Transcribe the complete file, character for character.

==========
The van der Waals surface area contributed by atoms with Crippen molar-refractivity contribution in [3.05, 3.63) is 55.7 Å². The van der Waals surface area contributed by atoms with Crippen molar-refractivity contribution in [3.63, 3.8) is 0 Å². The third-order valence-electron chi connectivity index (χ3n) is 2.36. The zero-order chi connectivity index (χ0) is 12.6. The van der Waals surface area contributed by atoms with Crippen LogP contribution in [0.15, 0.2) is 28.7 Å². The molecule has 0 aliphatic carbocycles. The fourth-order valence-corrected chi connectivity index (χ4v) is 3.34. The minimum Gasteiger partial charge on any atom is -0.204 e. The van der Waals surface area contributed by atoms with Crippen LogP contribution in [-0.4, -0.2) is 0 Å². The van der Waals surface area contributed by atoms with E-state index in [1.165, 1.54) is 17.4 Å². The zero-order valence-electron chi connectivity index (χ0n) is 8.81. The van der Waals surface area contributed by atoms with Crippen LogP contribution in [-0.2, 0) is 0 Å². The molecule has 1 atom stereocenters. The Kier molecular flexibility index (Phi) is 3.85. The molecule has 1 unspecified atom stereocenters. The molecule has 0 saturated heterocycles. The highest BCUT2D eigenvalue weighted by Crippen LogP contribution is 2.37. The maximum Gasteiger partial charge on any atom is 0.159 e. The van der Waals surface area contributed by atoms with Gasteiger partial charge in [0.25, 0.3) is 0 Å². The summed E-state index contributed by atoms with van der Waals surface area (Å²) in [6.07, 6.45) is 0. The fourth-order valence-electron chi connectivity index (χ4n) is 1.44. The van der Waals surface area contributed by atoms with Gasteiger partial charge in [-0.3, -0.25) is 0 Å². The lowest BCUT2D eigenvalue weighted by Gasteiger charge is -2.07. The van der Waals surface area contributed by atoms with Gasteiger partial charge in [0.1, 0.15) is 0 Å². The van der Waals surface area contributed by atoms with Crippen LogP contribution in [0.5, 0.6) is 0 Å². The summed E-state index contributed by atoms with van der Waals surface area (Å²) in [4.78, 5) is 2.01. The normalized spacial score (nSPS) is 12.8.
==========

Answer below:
The van der Waals surface area contributed by atoms with Crippen molar-refractivity contribution in [3.05, 3.63) is 55.7 Å². The van der Waals surface area contributed by atoms with Crippen molar-refractivity contribution in [3.63, 3.8) is 0 Å². The third-order valence-electron chi connectivity index (χ3n) is 2.36. The zero-order chi connectivity index (χ0) is 12.6. The van der Waals surface area contributed by atoms with Crippen LogP contribution in [0.15, 0.2) is 28.7 Å². The molecule has 0 aliphatic carbocycles. The fourth-order valence-corrected chi connectivity index (χ4v) is 3.34. The minimum Gasteiger partial charge on any atom is -0.204 e. The van der Waals surface area contributed by atoms with Crippen LogP contribution in [-0.4, -0.2) is 0 Å². The van der Waals surface area contributed by atoms with E-state index in [1.165, 1.54) is 17.4 Å². The zero-order valence-electron chi connectivity index (χ0n) is 8.81. The van der Waals surface area contributed by atoms with Crippen LogP contribution in [-0.2, 0) is 0 Å². The molecule has 1 atom stereocenters. The Kier molecular flexibility index (Phi) is 3.85. The molecule has 1 unspecified atom stereocenters. The molecule has 0 saturated heterocycles. The highest BCUT2D eigenvalue weighted by Crippen LogP contribution is 2.37. The maximum Gasteiger partial charge on any atom is 0.159 e. The van der Waals surface area contributed by atoms with Gasteiger partial charge in [0.25, 0.3) is 0 Å². The summed E-state index contributed by atoms with van der Waals surface area (Å²) in [6.07, 6.45) is 0. The fourth-order valence-electron chi connectivity index (χ4n) is 1.44. The van der Waals surface area contributed by atoms with Gasteiger partial charge in [-0.3, -0.25) is 0 Å². The lowest BCUT2D eigenvalue weighted by Gasteiger charge is -2.07. The van der Waals surface area contributed by atoms with Gasteiger partial charge in [0.1, 0.15) is 0 Å². The van der Waals surface area contributed by atoms with Crippen LogP contribution in [0.5, 0.6) is 0 Å². The summed E-state index contributed by atoms with van der Waals surface area (Å²) in [4.78, 5) is 2.01. The normalized spacial score (nSPS) is 12.8.